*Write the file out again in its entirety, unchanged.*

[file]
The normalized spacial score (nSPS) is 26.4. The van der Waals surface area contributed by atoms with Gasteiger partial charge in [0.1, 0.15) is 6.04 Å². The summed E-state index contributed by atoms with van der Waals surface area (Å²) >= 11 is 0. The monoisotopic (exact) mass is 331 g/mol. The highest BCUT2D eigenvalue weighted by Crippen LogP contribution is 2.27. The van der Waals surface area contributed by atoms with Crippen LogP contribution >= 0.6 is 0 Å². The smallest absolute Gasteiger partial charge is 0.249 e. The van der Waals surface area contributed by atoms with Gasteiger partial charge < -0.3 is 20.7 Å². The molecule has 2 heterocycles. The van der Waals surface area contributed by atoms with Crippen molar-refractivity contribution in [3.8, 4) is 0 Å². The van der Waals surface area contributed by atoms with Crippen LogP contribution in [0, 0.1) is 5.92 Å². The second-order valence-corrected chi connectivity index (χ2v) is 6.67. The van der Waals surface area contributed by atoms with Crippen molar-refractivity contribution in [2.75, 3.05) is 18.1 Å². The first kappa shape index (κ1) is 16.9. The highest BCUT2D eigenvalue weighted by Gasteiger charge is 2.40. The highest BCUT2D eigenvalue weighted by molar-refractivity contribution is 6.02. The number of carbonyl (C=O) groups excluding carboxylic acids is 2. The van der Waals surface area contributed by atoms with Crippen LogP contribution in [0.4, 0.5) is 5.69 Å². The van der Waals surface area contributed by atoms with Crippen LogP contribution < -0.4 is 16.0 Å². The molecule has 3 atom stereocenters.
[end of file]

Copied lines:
The normalized spacial score (nSPS) is 26.4. The van der Waals surface area contributed by atoms with Gasteiger partial charge in [0.1, 0.15) is 6.04 Å². The summed E-state index contributed by atoms with van der Waals surface area (Å²) >= 11 is 0. The monoisotopic (exact) mass is 331 g/mol. The highest BCUT2D eigenvalue weighted by Crippen LogP contribution is 2.27. The van der Waals surface area contributed by atoms with Crippen LogP contribution >= 0.6 is 0 Å². The smallest absolute Gasteiger partial charge is 0.249 e. The van der Waals surface area contributed by atoms with Gasteiger partial charge < -0.3 is 20.7 Å². The molecule has 2 heterocycles. The van der Waals surface area contributed by atoms with Crippen molar-refractivity contribution in [3.8, 4) is 0 Å². The van der Waals surface area contributed by atoms with Crippen LogP contribution in [0, 0.1) is 5.92 Å². The second-order valence-corrected chi connectivity index (χ2v) is 6.67. The van der Waals surface area contributed by atoms with Crippen molar-refractivity contribution in [2.75, 3.05) is 18.1 Å². The first kappa shape index (κ1) is 16.9. The highest BCUT2D eigenvalue weighted by Gasteiger charge is 2.40. The highest BCUT2D eigenvalue weighted by molar-refractivity contribution is 6.02. The number of carbonyl (C=O) groups excluding carboxylic acids is 2. The van der Waals surface area contributed by atoms with Crippen LogP contribution in [0.4, 0.5) is 5.69 Å². The van der Waals surface area contributed by atoms with Crippen LogP contribution < -0.4 is 16.0 Å². The molecule has 3 atom stereocenters.